A seminar at Bournemouth University explored the challenges and opportunities of branded content, and how academics can collaborate with industry on research around the topic.
Branded content is an emerging form of advertising, where content is funded and created to promote a particular product or brand.
The second AHRC Branded Content Research Network seminar featured academic presentations alongside industry speakers, including regional agency Bright Blue Day, the Branded Content Marketing Association and research and planning agency the Nursery.
Professor Iain MacRury, BU Deputy Dean for Research in the Faculty of Media and Communication, is Co-Investigator for the AHRC Branded Content Network.
He said: “The event is a conversation about branding but it’s particularly about an emerging form which is branded content, and the idea that there are all sorts of interesting communications – film, TV, video, poetry - which are commissioned by or which promote somehow different aspects of goods in the way that advertising used to do.
“In some ways it’s very continuous with what advertising is but is also in interesting ways quite different. So we are trying to orchestrate a conversation between people who are stakeholders in different aspects of that and learn more about it.”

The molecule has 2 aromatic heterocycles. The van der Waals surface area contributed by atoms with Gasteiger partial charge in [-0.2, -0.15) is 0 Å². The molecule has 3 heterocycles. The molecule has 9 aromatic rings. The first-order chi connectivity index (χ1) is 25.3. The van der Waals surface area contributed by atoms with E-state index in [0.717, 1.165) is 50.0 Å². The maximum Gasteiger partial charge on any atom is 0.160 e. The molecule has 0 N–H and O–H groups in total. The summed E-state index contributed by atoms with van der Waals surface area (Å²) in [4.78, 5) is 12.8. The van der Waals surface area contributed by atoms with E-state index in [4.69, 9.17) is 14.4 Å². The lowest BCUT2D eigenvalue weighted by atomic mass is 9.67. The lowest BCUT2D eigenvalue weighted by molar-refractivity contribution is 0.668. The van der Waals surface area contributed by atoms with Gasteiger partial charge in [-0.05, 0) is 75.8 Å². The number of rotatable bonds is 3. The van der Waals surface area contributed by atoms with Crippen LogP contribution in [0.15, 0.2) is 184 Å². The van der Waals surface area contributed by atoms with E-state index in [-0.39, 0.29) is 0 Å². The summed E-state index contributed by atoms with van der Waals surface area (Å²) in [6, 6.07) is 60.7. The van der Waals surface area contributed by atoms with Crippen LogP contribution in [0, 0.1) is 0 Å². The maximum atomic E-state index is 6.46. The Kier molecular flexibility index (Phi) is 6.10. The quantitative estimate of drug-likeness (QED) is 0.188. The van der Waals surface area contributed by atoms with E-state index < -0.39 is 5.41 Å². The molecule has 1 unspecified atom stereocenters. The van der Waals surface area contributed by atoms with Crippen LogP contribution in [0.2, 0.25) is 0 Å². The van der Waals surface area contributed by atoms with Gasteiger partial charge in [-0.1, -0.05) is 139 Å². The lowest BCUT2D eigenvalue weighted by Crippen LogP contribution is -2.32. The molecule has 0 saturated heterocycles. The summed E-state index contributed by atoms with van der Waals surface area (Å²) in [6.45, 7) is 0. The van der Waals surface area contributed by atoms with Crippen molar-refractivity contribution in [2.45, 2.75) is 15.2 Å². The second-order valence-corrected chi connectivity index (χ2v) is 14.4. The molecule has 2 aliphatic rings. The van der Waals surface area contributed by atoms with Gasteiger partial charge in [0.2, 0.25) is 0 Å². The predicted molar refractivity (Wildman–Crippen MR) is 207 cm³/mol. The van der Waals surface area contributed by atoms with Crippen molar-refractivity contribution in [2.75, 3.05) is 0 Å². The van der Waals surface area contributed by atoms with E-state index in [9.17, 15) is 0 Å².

Among the speakers was poet Jeremiah ‘Sugar J’ Brown, who was commissioned to write a poem for Nationwide’s Voices ad campaign, and shared his experience of producing branded content – as well as a poetry performance.
“I’m just giving more information on the experience and different perspectives from the creative side of it as well, as an artist because I think potentially that’s something that’s harder to have access to,” he said.
The Branded Content Research Network is an academic research and networking project supported by funding from the Arts and Humanities Research Council (AHRC).
Its key aim is to aid research and collaboration between academics, industry professionals and civil society interests to explore branded content practices and their media policy implications.
Dr Catherine Johnson, who gave the keynote speech at the seminar, said there were potentially a number of challenges surrounding branded content – including regulation and skills and training.
“It’s much harder to judge what’s an advert and what isn’t,” she said. “So do we need new frameworks to think about how we regulate something that doesn’t look like an advert but might come in and address people in ways that they don’t necessarily think of it as advertising?
“I think it’s really important that we talk to and engage with the people that make this sort of content – that we don’t just automatically dismiss it because it’s something different or new or potentially troubling and actually we need to recognise the kinds of creativity that are involved in all sorts of marketing communications, but particularly around branded content.”